News

Actions

Swarm season: dealing with beehives

Posted: 6:36 PM, Jun 01, 2016
Updated: 2016-06-01 22:36:32Z

You’ve probably noticed something buzzing in the air. Experts say this is the time of year when bees make new hives all over South Florida.

From the Treasure Coast to Boca Raton, the insects are putting people on edge.

“They're forming a hive and they're coming and going all day long,” explained George DeMaria.

He said he first brought up issues about bees at his neighbor’s house in on SW 3rd Street in Boca Raton last year.

“It was the scariest thing ever,” he remembered. “It was like watching Alfred Hitchcock’s The Birds. A whole bunch of bees came and swarmed the side of my house.”

DeMaria can see the bees in two parts of his neighbor’s house. He said no one lives there. In the past, he said the property owner, Curt Rossband, hasn’t followed through on promises to fix the problem. 

Now he’s afraid the bees will hurt his daughters who will be playing outside all summer long.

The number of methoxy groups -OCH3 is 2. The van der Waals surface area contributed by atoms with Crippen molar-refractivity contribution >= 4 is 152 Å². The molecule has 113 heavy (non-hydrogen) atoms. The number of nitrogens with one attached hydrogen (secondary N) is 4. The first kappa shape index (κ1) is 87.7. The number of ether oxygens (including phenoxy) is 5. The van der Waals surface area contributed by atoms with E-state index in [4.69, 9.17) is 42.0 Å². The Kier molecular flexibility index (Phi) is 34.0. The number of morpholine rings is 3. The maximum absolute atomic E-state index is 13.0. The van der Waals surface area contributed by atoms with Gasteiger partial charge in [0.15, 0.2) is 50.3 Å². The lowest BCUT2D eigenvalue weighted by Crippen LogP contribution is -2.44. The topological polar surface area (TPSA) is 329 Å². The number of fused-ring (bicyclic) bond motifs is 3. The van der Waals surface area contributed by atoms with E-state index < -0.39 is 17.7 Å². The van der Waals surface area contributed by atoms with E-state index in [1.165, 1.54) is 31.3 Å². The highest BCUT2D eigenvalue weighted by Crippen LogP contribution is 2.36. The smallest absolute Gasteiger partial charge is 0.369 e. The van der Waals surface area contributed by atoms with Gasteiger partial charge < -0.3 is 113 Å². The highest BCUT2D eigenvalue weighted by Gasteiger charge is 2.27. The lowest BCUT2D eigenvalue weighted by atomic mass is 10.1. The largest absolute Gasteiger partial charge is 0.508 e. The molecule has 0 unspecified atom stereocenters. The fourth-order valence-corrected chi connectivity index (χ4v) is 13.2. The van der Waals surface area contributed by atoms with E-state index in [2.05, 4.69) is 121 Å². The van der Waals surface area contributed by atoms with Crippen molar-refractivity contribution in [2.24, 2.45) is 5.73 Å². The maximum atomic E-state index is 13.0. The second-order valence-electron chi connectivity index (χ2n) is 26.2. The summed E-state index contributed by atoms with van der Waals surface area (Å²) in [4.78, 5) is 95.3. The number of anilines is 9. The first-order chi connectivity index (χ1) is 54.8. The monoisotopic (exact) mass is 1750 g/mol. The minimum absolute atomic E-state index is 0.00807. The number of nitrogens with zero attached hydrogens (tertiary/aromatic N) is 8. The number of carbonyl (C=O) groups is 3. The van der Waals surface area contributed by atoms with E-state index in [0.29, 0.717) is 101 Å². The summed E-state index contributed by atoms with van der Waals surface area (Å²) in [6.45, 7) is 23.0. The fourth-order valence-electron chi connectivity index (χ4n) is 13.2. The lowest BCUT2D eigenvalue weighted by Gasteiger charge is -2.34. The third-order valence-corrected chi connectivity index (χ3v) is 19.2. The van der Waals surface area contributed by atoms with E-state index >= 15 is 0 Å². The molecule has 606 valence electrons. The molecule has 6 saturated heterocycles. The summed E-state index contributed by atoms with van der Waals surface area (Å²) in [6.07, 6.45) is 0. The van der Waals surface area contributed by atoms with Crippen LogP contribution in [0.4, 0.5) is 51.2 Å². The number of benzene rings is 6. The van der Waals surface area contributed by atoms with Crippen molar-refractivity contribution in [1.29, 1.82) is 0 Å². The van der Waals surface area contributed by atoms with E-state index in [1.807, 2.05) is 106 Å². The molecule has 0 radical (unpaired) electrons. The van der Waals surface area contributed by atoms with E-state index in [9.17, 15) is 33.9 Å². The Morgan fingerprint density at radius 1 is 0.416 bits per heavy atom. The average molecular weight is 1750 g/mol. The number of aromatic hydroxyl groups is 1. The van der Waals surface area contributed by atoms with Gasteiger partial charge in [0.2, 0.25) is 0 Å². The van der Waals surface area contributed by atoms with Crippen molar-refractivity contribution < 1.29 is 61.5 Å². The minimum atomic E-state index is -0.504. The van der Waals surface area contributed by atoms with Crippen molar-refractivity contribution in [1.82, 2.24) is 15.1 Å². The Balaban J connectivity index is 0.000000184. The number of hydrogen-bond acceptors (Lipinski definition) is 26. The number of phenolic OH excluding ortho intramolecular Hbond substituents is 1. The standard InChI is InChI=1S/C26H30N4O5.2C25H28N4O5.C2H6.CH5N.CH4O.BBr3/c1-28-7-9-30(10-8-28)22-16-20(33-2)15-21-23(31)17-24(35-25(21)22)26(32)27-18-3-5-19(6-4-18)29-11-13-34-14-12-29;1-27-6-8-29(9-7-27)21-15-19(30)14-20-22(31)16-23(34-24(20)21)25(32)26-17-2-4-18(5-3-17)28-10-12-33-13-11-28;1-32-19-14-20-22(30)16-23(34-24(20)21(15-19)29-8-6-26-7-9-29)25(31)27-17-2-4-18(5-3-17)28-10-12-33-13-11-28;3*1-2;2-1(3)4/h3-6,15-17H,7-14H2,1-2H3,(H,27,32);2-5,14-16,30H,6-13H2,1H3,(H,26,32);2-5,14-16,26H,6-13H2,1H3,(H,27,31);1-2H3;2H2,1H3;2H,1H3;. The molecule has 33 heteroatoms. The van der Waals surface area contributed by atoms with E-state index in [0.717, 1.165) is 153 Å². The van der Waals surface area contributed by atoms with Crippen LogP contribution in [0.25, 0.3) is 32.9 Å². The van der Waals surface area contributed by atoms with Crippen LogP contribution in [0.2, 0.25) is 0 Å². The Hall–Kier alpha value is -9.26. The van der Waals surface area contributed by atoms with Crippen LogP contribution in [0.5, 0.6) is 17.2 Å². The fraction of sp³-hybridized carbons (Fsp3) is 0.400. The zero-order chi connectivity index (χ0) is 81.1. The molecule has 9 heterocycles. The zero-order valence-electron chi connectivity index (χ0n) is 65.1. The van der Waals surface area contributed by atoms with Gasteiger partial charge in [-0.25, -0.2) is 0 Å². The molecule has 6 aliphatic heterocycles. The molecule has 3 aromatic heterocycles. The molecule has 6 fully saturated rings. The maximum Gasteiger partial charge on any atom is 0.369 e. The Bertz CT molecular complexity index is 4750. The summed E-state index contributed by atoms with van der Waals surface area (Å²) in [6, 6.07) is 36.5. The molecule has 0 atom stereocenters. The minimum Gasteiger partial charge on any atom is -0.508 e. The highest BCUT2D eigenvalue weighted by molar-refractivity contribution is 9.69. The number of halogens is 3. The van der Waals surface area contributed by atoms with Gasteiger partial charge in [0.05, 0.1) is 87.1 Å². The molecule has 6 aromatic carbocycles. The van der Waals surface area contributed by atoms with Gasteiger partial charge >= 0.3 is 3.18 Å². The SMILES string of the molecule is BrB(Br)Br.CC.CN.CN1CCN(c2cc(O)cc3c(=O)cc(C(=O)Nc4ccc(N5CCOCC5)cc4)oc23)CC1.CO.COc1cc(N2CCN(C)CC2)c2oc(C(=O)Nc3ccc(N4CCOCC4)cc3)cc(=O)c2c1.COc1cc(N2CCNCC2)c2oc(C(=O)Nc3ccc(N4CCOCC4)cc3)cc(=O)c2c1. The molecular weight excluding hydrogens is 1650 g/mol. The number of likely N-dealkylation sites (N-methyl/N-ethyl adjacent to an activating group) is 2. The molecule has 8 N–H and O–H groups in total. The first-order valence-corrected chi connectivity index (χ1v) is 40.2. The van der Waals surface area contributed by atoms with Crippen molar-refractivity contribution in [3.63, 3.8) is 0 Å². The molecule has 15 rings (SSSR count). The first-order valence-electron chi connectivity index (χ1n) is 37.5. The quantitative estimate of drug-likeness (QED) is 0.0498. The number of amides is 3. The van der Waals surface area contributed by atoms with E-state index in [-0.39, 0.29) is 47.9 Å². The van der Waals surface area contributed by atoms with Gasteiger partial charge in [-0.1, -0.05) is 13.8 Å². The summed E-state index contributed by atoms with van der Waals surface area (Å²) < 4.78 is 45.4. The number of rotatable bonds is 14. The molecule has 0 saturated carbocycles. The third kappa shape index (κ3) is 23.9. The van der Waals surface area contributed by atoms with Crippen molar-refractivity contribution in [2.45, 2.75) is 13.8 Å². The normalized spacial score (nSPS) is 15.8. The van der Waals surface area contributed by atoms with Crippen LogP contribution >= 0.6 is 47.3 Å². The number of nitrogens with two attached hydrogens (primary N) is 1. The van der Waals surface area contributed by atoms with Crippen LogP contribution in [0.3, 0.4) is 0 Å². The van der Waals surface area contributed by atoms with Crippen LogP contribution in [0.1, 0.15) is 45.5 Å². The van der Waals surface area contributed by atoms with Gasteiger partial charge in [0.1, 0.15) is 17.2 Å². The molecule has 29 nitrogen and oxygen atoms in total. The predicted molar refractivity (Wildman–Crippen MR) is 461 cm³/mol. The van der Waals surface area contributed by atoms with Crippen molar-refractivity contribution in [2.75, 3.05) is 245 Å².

“I have to worry because there are hundreds I can see right from here,” he pointed out from behind his fence.

DeMaria isn't alone. Monday, more than 100 bees stung a Fort Pierce man who tried removing a hive.

Brian Moore runs a bee removal business . He says this time of year is called swarm season.

“When there are more blooms more food for the bees, the queen will start laying more eggs, the hives will get stronger,” Moore pointed out.

He suggested having a professional remove a hive from your property.

If the bees are on your neighbor's property, like DeMaria’s situation, he said most cities have a code enforcement procedure to help you address the problem and help keep you safe.

“A hive can go from calm to aggressive in seconds,” he said.

The director of Delray Beach’s code enforcement department said his office will pay to have the bees removed from private protery and then charge the property owner for reimbursement in emergencies.

DeMaria said he has reached out to Boca Raton code enforcement. Late Wednesday afternoon, DeMaria said he got a call from code enforcement and Rossband. Both said Rossband would take care of the beehives shortly.